Burma (Myanmar) border conflict threatens to complicate ties with China

Analysts say China is caught between its need to secure energy supplies from Burma (Myanmar) and its fears of escalating conflict on its borders.

By , Correspondent

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    Ethnic Kachin refugees travel on vehicles with their belongings as they flee fighting near Myanmar's border with China, according to the U.S. Campaign for Burma, in this undated photo provided by the group on June 16, 2011.
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Deadly clashes between Burmese troops and ethnic rebels at a Chinese-run hydropower dam for nearly two weeks shine a spotlight on China’s growing energy interests in Burma’s strife-torn borderlands. (See map here)

Beijing has called for a peaceful end to the fighting in Burma's northern Kachin state (see map here), where Chinese power companies are building a series of dams to supply electricity to southern China. The latest fighting erupted on June 9, when Burmese forces tried to secure a Chinese dam that is already in operation and has since been forced to shut down. Thousands of civilians have fled the area, and some have crossed into China, according to exiled Burmese media and Western diplomats in Bangkok.

Analysts say China is caught between its need to secure energy supplies from Burma (Myanmar) and its fears of escalating conflict on its borders.

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The conflict represents a challenge for Burma’s semicivilian government that took power in April following a controversial election last November that sidelined many opposition voices. The ethnic minority Kachin Independence Army (KIA) is among several armed groups in Burma that have refused to convert into government border guards, to the frustration of Burma’s powerful military. Its political wing, the Kachin Independent Organization (KIO), signed a cease-fire in 1994 but was unable to field candidates in last year’s election.

What do Burmese troops really want?

Lahpai Naw Din, an exile who runs the Kachin News Group in Thailand, said the dam was a smokescreen for Burmese troops to overrun KIA positions. “It’s just a trick. In a short time they want to invade and control the dam area,” he says.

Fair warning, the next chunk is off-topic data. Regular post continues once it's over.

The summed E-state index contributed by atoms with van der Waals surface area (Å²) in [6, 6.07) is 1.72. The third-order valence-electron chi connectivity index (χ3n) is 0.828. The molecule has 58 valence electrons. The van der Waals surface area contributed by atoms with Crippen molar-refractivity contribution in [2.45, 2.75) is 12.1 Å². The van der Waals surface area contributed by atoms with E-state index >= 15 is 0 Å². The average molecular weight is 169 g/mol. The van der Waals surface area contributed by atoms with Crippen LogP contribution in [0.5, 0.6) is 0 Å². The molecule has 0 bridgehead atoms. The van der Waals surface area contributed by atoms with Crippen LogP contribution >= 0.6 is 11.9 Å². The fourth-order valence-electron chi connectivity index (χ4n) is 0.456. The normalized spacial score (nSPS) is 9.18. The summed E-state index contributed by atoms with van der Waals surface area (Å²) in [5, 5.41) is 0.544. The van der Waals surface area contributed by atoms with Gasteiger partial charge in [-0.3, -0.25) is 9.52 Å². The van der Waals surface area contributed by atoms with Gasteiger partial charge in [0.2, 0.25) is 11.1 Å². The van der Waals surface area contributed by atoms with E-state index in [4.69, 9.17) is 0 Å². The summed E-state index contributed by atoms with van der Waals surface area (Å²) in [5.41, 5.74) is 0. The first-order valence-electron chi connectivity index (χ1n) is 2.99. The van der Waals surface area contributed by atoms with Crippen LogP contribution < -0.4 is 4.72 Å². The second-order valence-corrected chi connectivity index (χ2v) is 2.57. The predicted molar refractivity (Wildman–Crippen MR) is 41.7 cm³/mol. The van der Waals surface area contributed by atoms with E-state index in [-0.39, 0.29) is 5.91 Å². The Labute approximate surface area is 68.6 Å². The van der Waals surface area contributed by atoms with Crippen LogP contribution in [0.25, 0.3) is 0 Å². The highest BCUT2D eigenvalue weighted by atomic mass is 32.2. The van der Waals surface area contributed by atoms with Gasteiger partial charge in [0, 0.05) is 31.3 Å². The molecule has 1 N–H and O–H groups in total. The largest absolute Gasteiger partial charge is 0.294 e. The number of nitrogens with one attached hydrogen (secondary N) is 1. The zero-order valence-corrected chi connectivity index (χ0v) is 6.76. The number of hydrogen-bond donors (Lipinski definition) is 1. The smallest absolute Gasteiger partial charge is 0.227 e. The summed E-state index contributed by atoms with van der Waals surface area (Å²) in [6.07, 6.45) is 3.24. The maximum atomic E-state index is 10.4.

The hydropower plants lie on a tributary of the Irrawaddy River that flows the length of Burma and empties into the Indian Ocean. In March, the KIO sent a formal letter to the Chinese government to register its objections to dams under construction on the upper reaches of the river and cited the risk of conflict if Burmese troops attempt to drive the KIA from its bases.

“The KIO would not be responsible for the Civil War if the War broke out because of this Hydro Power Plant Project and the Dam construction,” the letter said.

The fighting in Kachin state comes at a sensitive time for President Thein Sein, a retired general who struck a conciliatory tone toward ethnic minorities in his inauguration speech but hasn’t followed up with any concrete policies. Some Kachin argue that the new government is no better than the disbanded junta and leans toward confrontation, not negotiation.

Burma’s state media said the KIA refused to withdraw its troops from the Tarpein dam site, despite repeated warnings, and resisted with heavy weapons that had damaged power lines and bridges. More than 200 Chinese workers had been evacuated and the plant shutdown had caused “great loss to the state and the people,” it said.

Exiled media groups had reported a lull in fighting in recent days as the two sides held peace talks, but clashes resumed Monday amid Kachin claims that Burma was moving troop reinforcements into the remote area near the Chinese border. Attempts to reach KIA representatives in Thailand and Burma were unsuccessful.

It’s unclear to what extent the fighting in Kachin state is driven by local military objectives. A KIO official said last week that he didn’t believe that the orders were coming from Nyapyidaw, the capital. Western diplomats say Thein Sein has struggled to consolidate his power base and faces resistance from military commanders, despite his former rank.

Burma's delicate dance with China

Last month, he made his first overseas state visit to China, Burma’s largest trading partner, which is building an oil and gas pipeline across Burma. A Burmese crackdown on a smaller ethnic militia group in August 2009 led more than 30,000 refugees to cross into China. An all-out offensive against the KIA, which has at least 8,000 soldiers, is certain to take a larger toll.

Naw Din said that the peace talks had failed because the Burmese government envoy wasn’t authorized to make concessions. He said a cease-fire was possible, but would still leave both sides on a war footing in the absence of political talks.

While the dam projects represent a useful source of clean energy, China’s biggest energy bet on Burma is the twin pipeline that is designed to transport imported crude oil as well as gas from Burma’s offshore reserves in the Indian Ocean. To reach China, the pipeline would have to pass through borderlands where the KIA and other rebel groups have military bases.

Matthew Smith, a consultant for EarthRights International, a US-based campaign group, said the pipeline’s planned route lies south of the scene of the latest fighting. But he warned that it appeared to pass another area now under the KIA’s control. “It’s an unwise business proposition to be laying a pipeline through a war zone at such an inopportune time,” he says.

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